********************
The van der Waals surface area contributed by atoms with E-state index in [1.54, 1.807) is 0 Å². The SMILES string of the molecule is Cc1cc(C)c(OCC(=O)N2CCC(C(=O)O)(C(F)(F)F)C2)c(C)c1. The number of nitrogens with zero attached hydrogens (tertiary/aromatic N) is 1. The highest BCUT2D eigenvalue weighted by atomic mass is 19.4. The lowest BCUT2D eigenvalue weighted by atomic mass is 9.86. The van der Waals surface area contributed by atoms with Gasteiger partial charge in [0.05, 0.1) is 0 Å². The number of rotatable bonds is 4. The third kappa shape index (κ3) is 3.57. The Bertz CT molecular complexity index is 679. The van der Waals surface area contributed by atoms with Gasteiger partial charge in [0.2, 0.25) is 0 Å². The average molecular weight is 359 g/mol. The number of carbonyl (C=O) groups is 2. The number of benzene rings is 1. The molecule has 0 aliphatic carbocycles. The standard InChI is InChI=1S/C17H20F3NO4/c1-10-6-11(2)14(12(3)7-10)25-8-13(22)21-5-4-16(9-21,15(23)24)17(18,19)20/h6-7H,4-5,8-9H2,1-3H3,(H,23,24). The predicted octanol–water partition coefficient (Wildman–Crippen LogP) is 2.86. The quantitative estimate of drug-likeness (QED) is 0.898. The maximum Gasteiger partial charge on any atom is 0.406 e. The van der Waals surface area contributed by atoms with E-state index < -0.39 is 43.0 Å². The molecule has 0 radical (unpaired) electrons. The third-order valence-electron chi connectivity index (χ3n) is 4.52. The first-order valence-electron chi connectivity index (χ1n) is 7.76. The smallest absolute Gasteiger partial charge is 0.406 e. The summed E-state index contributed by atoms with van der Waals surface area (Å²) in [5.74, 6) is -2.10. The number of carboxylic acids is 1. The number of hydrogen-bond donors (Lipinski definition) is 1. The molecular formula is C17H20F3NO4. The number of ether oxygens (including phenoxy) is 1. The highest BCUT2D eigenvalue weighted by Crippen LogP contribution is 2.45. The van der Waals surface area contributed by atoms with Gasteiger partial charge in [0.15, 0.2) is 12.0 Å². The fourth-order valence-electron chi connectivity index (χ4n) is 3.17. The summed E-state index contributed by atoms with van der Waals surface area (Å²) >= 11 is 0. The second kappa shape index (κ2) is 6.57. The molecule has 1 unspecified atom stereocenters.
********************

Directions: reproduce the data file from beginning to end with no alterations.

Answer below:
The van der Waals surface area contributed by atoms with E-state index in [1.54, 1.807) is 0 Å². The SMILES string of the molecule is Cc1cc(C)c(OCC(=O)N2CCC(C(=O)O)(C(F)(F)F)C2)c(C)c1. The number of nitrogens with zero attached hydrogens (tertiary/aromatic N) is 1. The highest BCUT2D eigenvalue weighted by atomic mass is 19.4. The lowest BCUT2D eigenvalue weighted by atomic mass is 9.86. The van der Waals surface area contributed by atoms with Gasteiger partial charge in [0.05, 0.1) is 0 Å². The number of rotatable bonds is 4. The third kappa shape index (κ3) is 3.57. The Bertz CT molecular complexity index is 679. The van der Waals surface area contributed by atoms with Gasteiger partial charge in [0.2, 0.25) is 0 Å². The average molecular weight is 359 g/mol. The number of carbonyl (C=O) groups is 2. The number of benzene rings is 1. The molecule has 0 aliphatic carbocycles. The standard InChI is InChI=1S/C17H20F3NO4/c1-10-6-11(2)14(12(3)7-10)25-8-13(22)21-5-4-16(9-21,15(23)24)17(18,19)20/h6-7H,4-5,8-9H2,1-3H3,(H,23,24). The predicted octanol–water partition coefficient (Wildman–Crippen LogP) is 2.86. The quantitative estimate of drug-likeness (QED) is 0.898. The maximum Gasteiger partial charge on any atom is 0.406 e. The van der Waals surface area contributed by atoms with E-state index < -0.39 is 43.0 Å². The molecule has 0 radical (unpaired) electrons. The third-order valence-electron chi connectivity index (χ3n) is 4.52. The first-order valence-electron chi connectivity index (χ1n) is 7.76. The smallest absolute Gasteiger partial charge is 0.406 e. The summed E-state index contributed by atoms with van der Waals surface area (Å²) in [5.74, 6) is -2.10. The number of carboxylic acids is 1. The number of hydrogen-bond donors (Lipinski definition) is 1. The molecular formula is C17H20F3NO4. The number of ether oxygens (including phenoxy) is 1. The highest BCUT2D eigenvalue weighted by Crippen LogP contribution is 2.45. The van der Waals surface area contributed by atoms with Gasteiger partial charge in [0.15, 0.2) is 12.0 Å². The fourth-order valence-electron chi connectivity index (χ4n) is 3.17. The summed E-state index contributed by atoms with van der Waals surface area (Å²) >= 11 is 0. The second kappa shape index (κ2) is 6.57. The molecule has 1 unspecified atom stereocenters.